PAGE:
So many movies are very colorful in describing the horror of being trapped in the quicksand but without real touch of science. It is almost funny to imagine that there are places with quicksand that is able to eat up the one who has been caught in. This never-ending need of Hollywood to produce the stories based on fiction but presented as reality, have shaped the generations.   Now, we have the people who truly believe in killing capacity of quicksand and they are even not sure what the quicksand is and how it works.

Science Writer for National Geographic News, Nicholas Bakalar has had the same problem to demystify the possibly deadly nature of quicksand, for the public. He researched a bit about it and admitted that is very hard to get out of it but it is not so evil to suck people to the death. The journal NATURE even explains the right process of being stuck in living sand, emphasizing that it is impossible for a person to be drawn completely under:” The fact is, humans float in the stuff. Researchers in the Netherlands and France studied quicksand, a combination of fine sand, clay, and salt water. At rest, quicksand thickens with time, but it remains very sensitive to small variations in stress. At higher stresses, quicksand liquefies very quickly and the higher the stress the more fluid it becomes. This causes a trapped body to sink when it starts to move. But a person moving around in quicksand will never go all the way under. The reason is that humans just aren’t dense enough. Quicksand has a density of about 2 grams per milliliter. But human density is only about 1 gram per milliliter. At that level of density, sinking in quicksand is impossible. You would descend about up to your waist, but you’d go no further.”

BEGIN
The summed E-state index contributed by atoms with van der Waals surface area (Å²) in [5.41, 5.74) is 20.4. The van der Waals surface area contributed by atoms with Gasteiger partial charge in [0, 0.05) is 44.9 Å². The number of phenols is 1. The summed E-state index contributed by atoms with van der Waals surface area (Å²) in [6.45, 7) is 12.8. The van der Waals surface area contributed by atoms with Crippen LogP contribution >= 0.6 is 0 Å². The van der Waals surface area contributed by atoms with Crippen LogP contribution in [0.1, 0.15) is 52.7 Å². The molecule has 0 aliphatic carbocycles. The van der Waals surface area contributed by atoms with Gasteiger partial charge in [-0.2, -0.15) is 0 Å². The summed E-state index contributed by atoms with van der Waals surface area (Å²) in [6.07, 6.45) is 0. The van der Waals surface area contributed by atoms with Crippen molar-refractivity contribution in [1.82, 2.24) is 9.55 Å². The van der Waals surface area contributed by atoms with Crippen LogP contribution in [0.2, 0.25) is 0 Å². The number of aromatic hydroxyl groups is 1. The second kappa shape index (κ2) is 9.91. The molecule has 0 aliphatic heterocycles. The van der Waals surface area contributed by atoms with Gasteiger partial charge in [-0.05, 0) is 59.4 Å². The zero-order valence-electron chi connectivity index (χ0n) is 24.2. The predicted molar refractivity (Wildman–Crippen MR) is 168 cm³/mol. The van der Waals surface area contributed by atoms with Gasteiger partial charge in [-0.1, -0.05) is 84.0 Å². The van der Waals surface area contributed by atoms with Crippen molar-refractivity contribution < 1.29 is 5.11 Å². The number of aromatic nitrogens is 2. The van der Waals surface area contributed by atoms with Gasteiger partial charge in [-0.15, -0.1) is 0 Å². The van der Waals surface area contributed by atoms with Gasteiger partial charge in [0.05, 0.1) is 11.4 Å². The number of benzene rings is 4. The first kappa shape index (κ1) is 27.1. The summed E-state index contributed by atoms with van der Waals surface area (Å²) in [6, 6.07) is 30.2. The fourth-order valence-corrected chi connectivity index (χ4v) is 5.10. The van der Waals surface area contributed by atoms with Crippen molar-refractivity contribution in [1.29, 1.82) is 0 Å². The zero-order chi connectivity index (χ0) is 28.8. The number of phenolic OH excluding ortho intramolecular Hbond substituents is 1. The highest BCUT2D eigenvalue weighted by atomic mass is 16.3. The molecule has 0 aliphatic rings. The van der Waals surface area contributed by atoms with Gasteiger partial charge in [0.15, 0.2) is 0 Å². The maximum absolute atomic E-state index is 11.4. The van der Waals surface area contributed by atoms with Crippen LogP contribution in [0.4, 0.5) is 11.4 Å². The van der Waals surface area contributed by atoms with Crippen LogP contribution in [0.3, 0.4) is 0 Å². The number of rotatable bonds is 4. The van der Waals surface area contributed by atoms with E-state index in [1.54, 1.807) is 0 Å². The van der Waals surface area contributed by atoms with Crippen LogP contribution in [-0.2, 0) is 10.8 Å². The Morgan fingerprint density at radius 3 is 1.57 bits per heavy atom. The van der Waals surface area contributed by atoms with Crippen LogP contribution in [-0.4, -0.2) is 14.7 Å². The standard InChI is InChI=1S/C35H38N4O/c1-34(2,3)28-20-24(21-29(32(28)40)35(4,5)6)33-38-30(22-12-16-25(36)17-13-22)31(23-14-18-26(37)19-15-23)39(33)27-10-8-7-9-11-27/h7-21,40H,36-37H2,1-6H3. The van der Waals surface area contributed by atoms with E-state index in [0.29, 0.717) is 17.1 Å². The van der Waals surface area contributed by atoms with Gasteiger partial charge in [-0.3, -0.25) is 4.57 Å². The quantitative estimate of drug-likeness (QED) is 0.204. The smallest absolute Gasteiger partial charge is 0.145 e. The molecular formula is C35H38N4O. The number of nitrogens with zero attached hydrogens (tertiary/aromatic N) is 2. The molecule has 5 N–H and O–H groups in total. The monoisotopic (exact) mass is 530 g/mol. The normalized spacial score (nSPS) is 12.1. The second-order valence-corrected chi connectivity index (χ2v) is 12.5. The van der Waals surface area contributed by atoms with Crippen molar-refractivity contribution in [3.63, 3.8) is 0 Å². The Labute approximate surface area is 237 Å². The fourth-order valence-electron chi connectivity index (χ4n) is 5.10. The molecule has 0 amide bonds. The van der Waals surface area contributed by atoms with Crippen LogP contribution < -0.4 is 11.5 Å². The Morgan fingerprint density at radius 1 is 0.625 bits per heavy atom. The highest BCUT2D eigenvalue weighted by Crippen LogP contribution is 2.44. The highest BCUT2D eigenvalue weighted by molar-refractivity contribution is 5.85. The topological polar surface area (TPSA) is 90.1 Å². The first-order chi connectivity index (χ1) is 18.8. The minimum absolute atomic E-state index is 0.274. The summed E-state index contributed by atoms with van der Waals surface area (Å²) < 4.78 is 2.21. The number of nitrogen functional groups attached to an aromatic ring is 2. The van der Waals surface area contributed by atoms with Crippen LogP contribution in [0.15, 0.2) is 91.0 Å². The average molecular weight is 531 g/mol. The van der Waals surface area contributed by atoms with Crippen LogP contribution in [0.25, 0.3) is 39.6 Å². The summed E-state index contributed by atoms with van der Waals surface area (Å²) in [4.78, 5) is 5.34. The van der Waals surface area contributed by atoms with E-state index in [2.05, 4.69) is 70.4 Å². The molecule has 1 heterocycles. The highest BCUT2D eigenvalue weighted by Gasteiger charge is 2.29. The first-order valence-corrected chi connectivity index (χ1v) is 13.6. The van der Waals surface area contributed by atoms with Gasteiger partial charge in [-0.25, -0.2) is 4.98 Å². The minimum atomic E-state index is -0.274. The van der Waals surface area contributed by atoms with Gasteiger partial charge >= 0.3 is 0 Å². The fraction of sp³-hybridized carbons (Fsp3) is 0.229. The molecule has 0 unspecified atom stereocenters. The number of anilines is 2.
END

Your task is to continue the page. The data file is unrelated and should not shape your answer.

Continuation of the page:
The realistic fear here is not being dead by drowning into the mass of sand but being blocked to get out of because of the flow resistance of the sand that increases. The structure of this quicksand is such that has a high level of viscosity and if we add to this the density problem, we will understand why is so difficult to make a single move.

What could help then to the one who is trapped into the sinister burrow full of sand? Water would definitely help as an element that could break down the sand sediment but also the force of the prisoner to make a progress. :”The authors estimate that the force needed for someone to pull their foot out of quicksand at a speed of a centimeter a second would be the equivalent of that required to lift a medium-size car.”

It is enough bad to know that our possibility to get out is dangerously limited and that we will sink in to the level of waist but experts recommend that we have to wriggle our legs all the time. At least, we should keep trying so the sand sediment could be somehow loosen by water circulation. The bad end of this case could be eventually sinking if we are in the quicksand by the sea and that we could die from the high tide. The fight with quicksand is not bad because no matter what, we cannot go so deep in the sand to die.